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6/12. Successful treatment with miltefosine of disseminated cutaneous leishmaniasis in a severely immunocompromised patient infected with hiv-1.

    We describe here a case of disseminated cutaneous leishmaniasis due to leishmania major in a severely immunocompromised patient from Burkino Faso, africa, who is infected with human immunodeficiency virus-1. The skin lesions failed to respond to full treatment courses of amphotericin b, sodium stibogluconate, and liposomal amphotericin b but were successfully treated with miltefosine, an alkylphosphocholine analogue.
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7/12. Spontaneous regional healing of extensive skin lesions in diffuse cutaneous leishmaniasis (DCL).

    The authors report a case of diffuse cutaneous leishmaniasis, with longstanding evolution and presenting with diffuse infiltrated lesions rich in amastigotes in the absence of mucosal involvement. In situ characterization with monoclonal antibodies revealed Leishmania amazonensis. Large regional lesions have presented spontaneous healing without specific therapy. Considering that DCL presents with a defect in the cellular immune response, this fact demonstrate that this patient may develop a regional cellular immune response enough to destroy the parasites and to produce clearing of some lesions.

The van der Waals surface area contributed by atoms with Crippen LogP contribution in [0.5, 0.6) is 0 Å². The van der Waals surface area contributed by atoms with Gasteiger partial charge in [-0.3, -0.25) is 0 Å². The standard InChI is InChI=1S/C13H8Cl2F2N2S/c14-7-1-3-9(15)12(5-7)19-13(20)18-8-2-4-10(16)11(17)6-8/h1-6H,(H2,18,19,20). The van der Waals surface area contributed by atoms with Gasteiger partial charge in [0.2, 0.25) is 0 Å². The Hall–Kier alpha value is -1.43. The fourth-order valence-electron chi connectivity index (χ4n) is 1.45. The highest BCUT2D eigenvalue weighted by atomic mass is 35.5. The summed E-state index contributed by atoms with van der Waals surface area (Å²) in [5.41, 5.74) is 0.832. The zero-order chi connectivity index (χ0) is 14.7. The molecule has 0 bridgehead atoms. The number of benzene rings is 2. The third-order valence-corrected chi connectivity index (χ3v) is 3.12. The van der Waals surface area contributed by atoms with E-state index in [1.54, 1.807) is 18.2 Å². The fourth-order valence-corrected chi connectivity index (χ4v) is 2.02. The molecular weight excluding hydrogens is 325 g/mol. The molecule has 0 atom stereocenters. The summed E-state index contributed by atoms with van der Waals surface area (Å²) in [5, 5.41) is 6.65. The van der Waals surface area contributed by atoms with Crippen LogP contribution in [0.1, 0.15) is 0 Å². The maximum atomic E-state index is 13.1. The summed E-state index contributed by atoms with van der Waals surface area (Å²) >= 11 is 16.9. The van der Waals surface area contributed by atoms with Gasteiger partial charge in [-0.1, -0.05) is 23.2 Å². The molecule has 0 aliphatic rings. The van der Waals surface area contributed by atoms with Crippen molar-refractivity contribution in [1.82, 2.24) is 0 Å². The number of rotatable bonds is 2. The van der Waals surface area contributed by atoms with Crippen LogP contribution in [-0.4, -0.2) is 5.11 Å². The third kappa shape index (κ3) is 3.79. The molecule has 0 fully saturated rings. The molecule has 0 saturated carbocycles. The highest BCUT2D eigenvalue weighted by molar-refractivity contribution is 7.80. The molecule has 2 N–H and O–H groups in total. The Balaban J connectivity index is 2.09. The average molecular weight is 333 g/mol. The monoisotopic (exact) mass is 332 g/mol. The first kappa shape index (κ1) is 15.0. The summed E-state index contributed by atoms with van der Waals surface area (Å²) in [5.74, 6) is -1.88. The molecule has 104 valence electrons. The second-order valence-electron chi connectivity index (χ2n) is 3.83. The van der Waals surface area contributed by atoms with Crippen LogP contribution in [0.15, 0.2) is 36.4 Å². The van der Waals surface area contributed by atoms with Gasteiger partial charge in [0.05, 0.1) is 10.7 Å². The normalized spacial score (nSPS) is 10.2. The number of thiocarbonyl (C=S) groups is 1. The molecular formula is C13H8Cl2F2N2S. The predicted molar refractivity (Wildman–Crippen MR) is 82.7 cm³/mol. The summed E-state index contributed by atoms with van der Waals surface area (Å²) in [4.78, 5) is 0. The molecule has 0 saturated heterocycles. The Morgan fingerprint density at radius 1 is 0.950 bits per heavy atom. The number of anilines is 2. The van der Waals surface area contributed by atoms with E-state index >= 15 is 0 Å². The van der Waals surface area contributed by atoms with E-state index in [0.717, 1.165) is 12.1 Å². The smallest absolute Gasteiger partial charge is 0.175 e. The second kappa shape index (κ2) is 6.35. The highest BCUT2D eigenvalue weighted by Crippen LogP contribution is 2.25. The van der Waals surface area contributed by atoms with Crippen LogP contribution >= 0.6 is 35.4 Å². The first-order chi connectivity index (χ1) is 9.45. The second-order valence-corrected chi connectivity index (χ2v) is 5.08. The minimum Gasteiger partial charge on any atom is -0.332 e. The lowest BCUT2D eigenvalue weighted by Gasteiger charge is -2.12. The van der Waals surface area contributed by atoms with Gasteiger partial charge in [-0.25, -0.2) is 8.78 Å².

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keywords = leishmaniasis
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8/12. diabetes mellitus associated with pentamidine isethionate in diffuse cutaneous leishmaniasis.

    The authors report a case of a male patient from Bacabal, MA with diffuse cutaneous leishmaniasis (DCL), for at least nine years, with 168 lesions on his body. These were tumour-like nodules with some ulceration. He used pentavalent antimonial (glucantime) and an association of gamma interferon plus glucantime with improvement of the lesions but relapsed later. Recently, pentamidine isethionate (pentacarinat) was given a dosage of 4mg/kg/weight/day on alternate days for 20 applications. After 3 months a similar course of 10 application was given 2 times. Later he developed diabetic signs with weight loss of 10kg, polydypsia, polyuria and xerostomia. The lower limbs lesions showed signs of activity. blood glucose levels normalised and remain like this at moment. attention is drawn to the fact that pentamidine isethionate should be used as a therapy option with care, obeying rigorous laboratory controls including a glucose tolerance test.